Re­vamp­ing a rain­bow of food groups

Health Canada is con­sid­er­ing its next guide — mak­ing some agri­cul­tural sec­tors anx­ious

The Hamilton Spectator - - COMMENT - SYLVAIN CHARLEBOIS

The new prin­ci­ples Health Canada will use for its next food guide sig­nal a com­plete re­vamp of our rain­bow of food groups.

It ap­pears a plant-based diet will be strongly en­cour­aged. We might even see a fo­cus on more plant-based pro­teins such as beans, lentils, nuts and tofu in the next Canada’s Food Guide. This would rep­re­sent a sig­nif­i­cant de­par­ture from what we’ve seen in the guide since its es­tab­lish­ment in the 1940s.

Health Canada also sug­gests other sig­nif­i­cant changes, mak­ing many tra­di­tional agri­cul­ture sec­tors anx­ious.

While the guide’s cur­rent for­mat of groups and colours has proven con­ve­nient and sim­ple, the pro­posed changes aim for a nu­tri­tion-based ap­proach. That will likely group pro­teins and ap­ply to all di­etary needs, ve­gan or veg­e­tar­ian life­styles in­cluded.

It prob­a­bly won’t aban­don out­right the main sta­ples that Cana­dian con­sumers have em­braced for decades, but the food guide will look and feel dif­fer­ent. The next ver­sion will ac­knowl­edge, at last, that Canada has a dy­namic, het­eroge­nous food mar­ket. It will also en­cour­age Cana­di­ans to drink more wa­ter, and en­tice them to cook more and eat to­gether. That’s all good news.

The cur­rent food guide clearly has bag­gage. The first guide, in 1942, was in­tended to build de­mand for Cana­dian com­modi­ties dur­ing the Sec­ond World War. Con­cerns about food se­cu­rity were acute and Canada sought to be a food-sov­er­eign na­tion. Agri­cul­tural em­bar­goes were fre­quent.

But things have changed and we have a more open food econ­omy. The shift in food geopol­i­tics means con­sumers have dif­fer­ent choices and ex­pec­ta­tions.

In the past, things went too far when com­mod­ity-driven rec­om­men­da­tions were in­cor­po­rated into the guide, sup­ported by ques­tion­able science. For ex­am­ple, en­cour­ag­ing adult Cana­di­ans to have two cups of milk a day is just ab­surd. We’re one of few coun­tries still ad­vo­cat­ing this.

The Dairy Farm­ers of Canada may not like this, but Canada in 2017 is a dif­fer­ent place. Many im­mi­grants don’t drink milk. Many con­sumers suf­fer from in­tol­er­ances and al­ler­gies. And we have many more choices than Cana­di­ans had in 1942.

This time, Health Canada did the right thing: It lis­tened to Cana­di­ans. More than 20,000 Cana­di­ans have re­sponded to re­quests for food guide sug­ges­tions, mak­ing the process more open and demo­cratic than ever. Par­ents, teach­ers, phys­i­cal ed­u­ca­tion pro­fes­sion­als and fit­ness en­thu­si­asts, culi­nary ex­perts and many more com­mu­ni­ty­based groups, in­clud­ing food banks, got in­volved. This is ex­actly what was needed.

The prin­ci­ples sug­gested by Health Canada show they want a food guide pri­mar­ily for Cana­di­ans.

How­ever, that guide may be at odds with some agri­cul­tural poli­cies.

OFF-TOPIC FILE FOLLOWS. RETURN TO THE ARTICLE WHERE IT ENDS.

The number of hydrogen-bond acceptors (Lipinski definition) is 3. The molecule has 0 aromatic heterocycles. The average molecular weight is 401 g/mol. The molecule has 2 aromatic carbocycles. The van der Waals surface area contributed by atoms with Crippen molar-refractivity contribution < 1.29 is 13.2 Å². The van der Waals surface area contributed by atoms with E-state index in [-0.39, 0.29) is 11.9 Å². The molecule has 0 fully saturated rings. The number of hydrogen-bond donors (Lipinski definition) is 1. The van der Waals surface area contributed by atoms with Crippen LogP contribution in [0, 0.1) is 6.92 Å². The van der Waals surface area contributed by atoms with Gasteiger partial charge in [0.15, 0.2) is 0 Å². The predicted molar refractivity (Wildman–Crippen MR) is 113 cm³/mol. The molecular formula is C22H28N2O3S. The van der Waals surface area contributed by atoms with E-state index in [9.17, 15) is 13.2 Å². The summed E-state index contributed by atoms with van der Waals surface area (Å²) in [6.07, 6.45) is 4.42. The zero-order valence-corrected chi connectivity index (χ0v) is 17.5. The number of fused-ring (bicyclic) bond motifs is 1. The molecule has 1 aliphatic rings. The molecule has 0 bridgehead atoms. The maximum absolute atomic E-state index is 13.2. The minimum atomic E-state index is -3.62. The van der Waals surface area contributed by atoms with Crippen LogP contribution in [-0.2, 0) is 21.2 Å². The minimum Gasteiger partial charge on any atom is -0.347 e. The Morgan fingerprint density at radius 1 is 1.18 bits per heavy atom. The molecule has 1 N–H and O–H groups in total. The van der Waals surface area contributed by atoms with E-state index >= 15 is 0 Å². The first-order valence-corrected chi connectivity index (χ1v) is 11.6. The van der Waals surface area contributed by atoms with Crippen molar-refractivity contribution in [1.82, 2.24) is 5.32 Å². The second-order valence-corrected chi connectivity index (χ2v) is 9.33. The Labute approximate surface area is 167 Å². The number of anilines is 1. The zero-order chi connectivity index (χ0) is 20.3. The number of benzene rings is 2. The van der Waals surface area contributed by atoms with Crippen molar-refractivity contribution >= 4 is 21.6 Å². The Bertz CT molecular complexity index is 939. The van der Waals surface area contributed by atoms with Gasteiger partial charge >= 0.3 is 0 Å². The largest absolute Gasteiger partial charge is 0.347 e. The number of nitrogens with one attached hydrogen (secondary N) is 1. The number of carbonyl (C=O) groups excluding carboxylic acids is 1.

Canada’s pro­tec­tion­ist sup­ply man­age­ment sys­tem of quo­tas and tar­iffs shows that our dairy sec­tor, for ex­am­ple, is vi­tal to the agri­cul­tural econ­omy and must be pro­tected. The dairy sec­tor’s eco­nomic con­tri­bu­tion over the years has been un­par­al­leled.

How­ever, Cana­dian per capita milk con­sump­tion has dropped sig­nif­i­cantly over the last few decades. The new food guide could lead Cana­di­ans even fur­ther from milk, com­pro­mis­ing the wel­fare of many farms. The same ef­fects will be felt in the cat­tle in­dus­try.

As we nec­es­sar­ily put con­sumers first, we also need to re­flect on what will hap­pen to Cana­dian farm­ing. The next food guide will make the dis­con­nect be­tween Cana­dian agri­cul­tural poli­cies and food con­sump­tion much more ob­vi­ous. The new food pol­icy frame­work, be­ing con­sid­ered by Agri­cul­ture Canada, must ad­dress this gap.

In the end, though, what mat­ters most is how the guide res­onates with cit­i­zens and how it can be used. This won’t be easy. The cur­rent ver­sion is re­ally a tool for ele­men­tary schools, not for con­sumers look­ing for an­swers.

Per­haps we’ll need two guides: one for health pro­fes­sion­als and one for reg­u­lar con­sumers. Both would be de­signed to achieve sim­i­lar out­comes, with mes­sages ar­tic­u­lated dif­fer­ently.

For con­sumers, the eco­nom­ics of food should also be rec­og­nized. Food is ex­pen­sive, and all con­sumers must be made aware of their op­tions.

Re­vamp­ing our rain­bow of food groups is ob­vi­ously a mul­ti­fac­eted un­der­tak­ing.

Sylvain Charlebois is se­nior fel­low with the At­lantic In­sti­tute for Mar­ket Stud­ies, dean of the fac­ulty of man­age­ment and a pro­fes­sor in the fac­ulty of agri­cul­ture at Dal­housie Univer­sity, and au­thor of “Food Safety, Risk In­tel­li­gence and Bench­mark­ing,” pub­lished by Wiley-Black­well (2017). Dis­trib­uted by Troy Me­dia

En­cour­ag­ing adult Cana­di­ans to have two cups of milk a day is just ab­surd.

PAUL CHI­AS­SON, THE CANA­DIAN PRESS

Fresh veg­eta­bles at a mar­ket: The fed­eral gov­ern­ment is mov­ing to re­place the out­dated Canada Food Guide in an at­tempt to stem an obe­sity cri­sis plagu­ing the coun­try.

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